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Rulemaking on Type 86 Data Highest Priority at CBP

The executive at CBP responsible for the two pilot programs collecting data for Section 321 and Entry Type 86 told an audience of brokers that issuing a notice of proposed rulemaking on required data submissions for de minimis shipments is "of the highest priority at CBP right now." He repeated for emphasis, "The highest priority. From the commissioner down, it has been: 'When are we going to get the NPRM?'"

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Brandon Lord, executive director of the trade policy and programs directorate, said Sept. 11 at the National Customs Brokers & Forwarders Association of America conference that his team is working on the NPRM, but added, "It is an extremely complex rule."

Lord said the pilots have demonstrated what data elements will be useful to uncover the risk in the small package environment -- a lane of imports that will exceed 1 billion shipments in the current fiscal year, Lord said.

"Doing nothing is increasingly not an option for us," he said, noting that 80% of pill press seizures have been in small packages. Pill presses are used by drug dealers who are turning powder into counterfeit pills. "We're taking a comprehensive look at our enforcement. That includes, just to be honest, the broker's role in filing entry type 86."

Lord said that members of his team, along with CBP broker management officials, recently visited nearly a dozen different brokers who had filed more than one Type 86 entry for a package that CBP discovered contained fentanyl.

"Our attitude is: Type 86 still requires reasonable care," he said. He told brokers they will be seeing more times when CBP tells brokers that what they filed as a Type 86 will need to be a formal entry, "because we’re seeing fentanyl like I mentioned, or because we’re seeing other issues of noncompliance.

"We’re counting on you to know what’s in that box and who’s sending it," he said. "The vast majority of entry type 86 transactions, the broker is filing and acting as the importer of record. Nothing wrong with that, but it certainly exposes you to a greater risk of liability."

Lord did not predict when the NPRM might come out. During his speech he noted that the current fiscal year ends in 19 days, and said wryly, "We'll have more money to keep going on October 1, we're super optimistic on that."

The audience laughed. House Republicans, the Senate and White House don't agree on the funding levels for the federal government, and although House Speaker Kevin McCarthy, R-Calif., agreed to certain levels with the White House earlier, appropriations committees in the House have been passing bills with much lower spending levels than both that agreement, and than the Senate appropriators are passing.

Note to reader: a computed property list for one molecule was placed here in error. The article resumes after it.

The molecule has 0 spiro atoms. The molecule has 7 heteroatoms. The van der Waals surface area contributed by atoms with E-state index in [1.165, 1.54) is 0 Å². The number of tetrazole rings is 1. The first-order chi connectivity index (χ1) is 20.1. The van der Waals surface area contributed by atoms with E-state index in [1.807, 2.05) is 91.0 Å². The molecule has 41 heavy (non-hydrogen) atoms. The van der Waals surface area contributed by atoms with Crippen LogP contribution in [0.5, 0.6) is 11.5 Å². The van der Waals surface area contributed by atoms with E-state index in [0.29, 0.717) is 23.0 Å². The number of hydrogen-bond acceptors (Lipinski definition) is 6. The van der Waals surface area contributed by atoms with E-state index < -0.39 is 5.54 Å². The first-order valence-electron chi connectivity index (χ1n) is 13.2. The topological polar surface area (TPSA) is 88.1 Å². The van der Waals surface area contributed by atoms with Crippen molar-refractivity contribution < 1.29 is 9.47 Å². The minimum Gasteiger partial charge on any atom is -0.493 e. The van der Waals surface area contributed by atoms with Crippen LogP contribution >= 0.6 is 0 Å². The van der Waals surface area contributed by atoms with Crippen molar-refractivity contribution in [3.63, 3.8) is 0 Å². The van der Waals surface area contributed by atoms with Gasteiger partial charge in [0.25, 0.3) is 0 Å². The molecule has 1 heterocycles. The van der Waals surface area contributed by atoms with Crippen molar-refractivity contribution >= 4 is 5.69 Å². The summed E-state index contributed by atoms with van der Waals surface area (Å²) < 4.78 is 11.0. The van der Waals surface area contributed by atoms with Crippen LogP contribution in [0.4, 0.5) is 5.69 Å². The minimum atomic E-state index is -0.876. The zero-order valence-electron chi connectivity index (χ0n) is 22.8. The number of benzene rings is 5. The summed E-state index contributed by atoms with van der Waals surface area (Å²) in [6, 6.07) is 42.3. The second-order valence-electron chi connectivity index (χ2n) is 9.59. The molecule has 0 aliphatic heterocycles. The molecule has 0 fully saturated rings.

In a brief interview after his speech, Lord said a federal government shutdown would send some of his team home, as they wouldn't be considered essential workers. (The others would have to continue working without pay.) "It will hinder that" NPRM work, he said. Those who would still be coming to work would "be focusing more on the very essential functions to keep cargo moving," he said, answering questions from the field, for instance.

The Office of Trade Policy and Programs is still working on implementing the continuing education final rule (see 230622003), and Lord told NCBFAA members that he isn't concerned if the initial number of credits required to have been completed by February 2027 is far less than 36. "It’s about how quickly can we get accreditors in place with a structure that’s reasonable for you all, and then let’s come up with a number that makes sense," he said.

Lord is also responsible for ACE 2.0, which he said he gets lots of questions about -- and he acknowledged he still has a lot of questions about it.

He said development for ACE 2.0 won't start any earlier than fiscal year 2025 -- which begins in the last quarter of 2024 -- and he added, "I personally think that’s a little optimistic."

He said CBP is focused on "leveraging global standards of interoperability" in the updated ACE.

This aligns with what CBP is being told to do -- uncover compliance problems far back in the supply chain,

Lord, who had joked at the beginning of his speech that he introduces himself as "the guy that oversees a lot of things, but not forced labor," said that the need to have visibility deeper into supply chains is about forced labor, but not just forced labor.

He said CBP is going to need to know when steel or aluminum derivatives are imported, if metals used in those fabrications were produced in the country of origin of the goods, or if they were either melted and poured or smelted or cast elsewhere.

He noted that there's a bill called the Forest Act that would require importers of palm oil, soybeans, leather and beef, or cocoa to exercise reasonable care that the products they are bringing in were not produced on illegally deforested land (see 2110070050).

"So we think forced labor’s hard," he said.

He said he mentions these issues to say that the zeitgeist has changed in trade, from a push to lower tariffs to "fair trade."

"The idea now is trade upholding the values that we hold dear as Americans and protects U.S. businesses from unfair competition," he said. "This is the challenge of our time."

He said 11 customs brokerages are participating in a Global Business Identifier pilot, and two more are in the process of coming on.

He said the pilot has become "our first step at trying to collect something that helps us see with reliability further back into the supply chain." He said it's just a first attempt, and CBP needs suggestions on how to achieve the goal. He added: "We don't have all the answers."